A child trafficking survivor’s plea to the U.K. government

Refugees risk being exploited and abused in Malaysia's food industry

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Law & Policy

Malaysian law does not recognize refugees so many are forced to work informally, thus running the risk of being subjected to exploitation. In a report by Al Jazeera, testimonies from refugees in Kuala Lumpur provide evidence of the situation.

Mirron (not her real name) arrived from Somalia in 2018 and had no knowledge of what it would mean to be a refugee in Malaysia. While waiting for the UN refugee agency UNHCR to offer her resettlement in a third country, she had to start working informally. She found a job as a waitress with a salary of 1,300 Malaysian ringgit ($296) per month for 72 hours of work per week. With no other alternative, she accepted. However, she was never paid. She told Al Jazeera:

“After the first month, they told me I had to work for another month to get paid because I’m still new. Then they said I should work for another month too. At that point I knew I was wasting my time as they wanted to exploit me more, so I left.”

Mirron is just one of the more than 182,000 refugees and asylum seekers – of whom more than 136,000 are over the age of 18 – who are in Malaysia under this status.

3D jobs: “difficult, dangerous and dirty”

Despite receiving so many people, Malaysia is not party to the 1951 Refugee Convention nor its Protocol and does not have an asylum system regulating the status and rights of refugees. In other words, local laws do not distinguish between refugees, asylum seekers, and undocumented migrants.

The legal disparity leaves refugees without the right to work or send their children to school and leaves them vulnerable to detention by authorities and exploitation by employers.

A 2019 study by the International Labor Organization highlighted the vulnerability of refugees and asylum seekers in the country: “The lack of legal protection gives rise to a widespread situation in which they are compelled to work illegally, and most of the jobs that they find are 3D jobs,” the study noted, referring to the type of “‘difficult, dangerous and dirty” work that Malaysians try to avoid.

Sivaranjani Manickam, community outreach director of refugee rights organization Asylum Access Malaysia, told Al Jazeera that exploitation occurs on a daily basis, especially in the food industry.

“70 percent of the employment disputes we receive are from the food industry, and 90 percent of them involve unpaid salaries, with other reports of unreasonable termination, sexual harassment and work injuries,” she said.

Unfulfilled promises from all political forces

In 2018, the Pakatan Harapan electoral alliance declared that “their labor rights will be at par with locals and this initiative will reduce the country’s need for foreign workers and lower the risk of refugees from becoming involved in criminal activities and underground economies.”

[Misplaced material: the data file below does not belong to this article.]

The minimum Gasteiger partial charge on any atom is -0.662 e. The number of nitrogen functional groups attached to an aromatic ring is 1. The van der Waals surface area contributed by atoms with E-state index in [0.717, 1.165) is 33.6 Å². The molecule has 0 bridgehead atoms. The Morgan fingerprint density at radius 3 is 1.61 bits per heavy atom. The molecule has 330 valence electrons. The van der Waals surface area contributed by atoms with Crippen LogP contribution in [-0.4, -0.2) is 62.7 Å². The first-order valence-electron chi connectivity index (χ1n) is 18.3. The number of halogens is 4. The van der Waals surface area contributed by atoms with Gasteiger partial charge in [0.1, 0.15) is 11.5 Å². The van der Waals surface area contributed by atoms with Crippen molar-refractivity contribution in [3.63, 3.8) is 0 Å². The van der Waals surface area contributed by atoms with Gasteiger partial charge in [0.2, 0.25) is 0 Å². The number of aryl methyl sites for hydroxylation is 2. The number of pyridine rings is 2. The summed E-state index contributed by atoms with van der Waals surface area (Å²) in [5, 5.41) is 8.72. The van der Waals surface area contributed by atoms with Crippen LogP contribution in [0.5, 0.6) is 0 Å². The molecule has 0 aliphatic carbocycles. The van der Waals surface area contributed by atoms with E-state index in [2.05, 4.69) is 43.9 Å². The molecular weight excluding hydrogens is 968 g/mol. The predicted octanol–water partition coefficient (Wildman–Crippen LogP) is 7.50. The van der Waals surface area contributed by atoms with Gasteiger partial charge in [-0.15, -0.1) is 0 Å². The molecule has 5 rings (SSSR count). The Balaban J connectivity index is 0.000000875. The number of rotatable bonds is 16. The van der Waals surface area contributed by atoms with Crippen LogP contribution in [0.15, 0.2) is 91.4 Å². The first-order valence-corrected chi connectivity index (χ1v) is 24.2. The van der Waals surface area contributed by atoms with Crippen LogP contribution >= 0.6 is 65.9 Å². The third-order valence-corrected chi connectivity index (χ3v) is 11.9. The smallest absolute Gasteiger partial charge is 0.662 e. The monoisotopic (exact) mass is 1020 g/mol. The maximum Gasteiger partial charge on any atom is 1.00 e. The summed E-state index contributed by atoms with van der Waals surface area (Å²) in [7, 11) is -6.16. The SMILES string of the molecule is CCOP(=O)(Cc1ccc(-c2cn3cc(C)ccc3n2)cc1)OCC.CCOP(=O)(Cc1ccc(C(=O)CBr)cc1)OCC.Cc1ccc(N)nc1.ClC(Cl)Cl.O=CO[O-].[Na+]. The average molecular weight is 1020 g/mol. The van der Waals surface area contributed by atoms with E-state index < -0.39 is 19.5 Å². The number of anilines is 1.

Pakatan won a historic election victory that year, but the plan was never implemented. The coalition that replaced Pakatan after an internal takeover carried out a series of initiatives but that did not lead to major transformations.  A committee was set up to study refugee labor, now headed by Human Resources Minister M Saravanan, who stated in March 2022 that the committee was developing guidelines to grant refugees the right to work in Malaysia, but he did not provide any clear timetable as to how long the process would take.

Yante Ismail, UNHCR’s spokesperson in Kuala Lumpur, stated that the organization “believes that a work scheme to allow genuine refugees the opportunity to work lawfully would provide a source of willing labor to support and contribute to the Malaysian economy.”

Refugees and migrants in Malaysia are exposed to high levels of vulnerability and violence by the state. The country has detention centers for illegal immigrants and does not allow UNHCR representatives to enter the facilities to determine those in need of international protection and thus advocate for their release.

In April 2022, more than 500 people belonging to the largely Muslim Rohingya minority who were persecuted in Myanmar escaped from one of these detention centers that are scattered throughout Malaysia. When they tried to quell the riot, the authorities killed six people, including two children. In response to this aberrant act, UNHCR said in a statement that “depriving people of their liberty to deter others from entering the country is illegal, inhumane and ineffective.”

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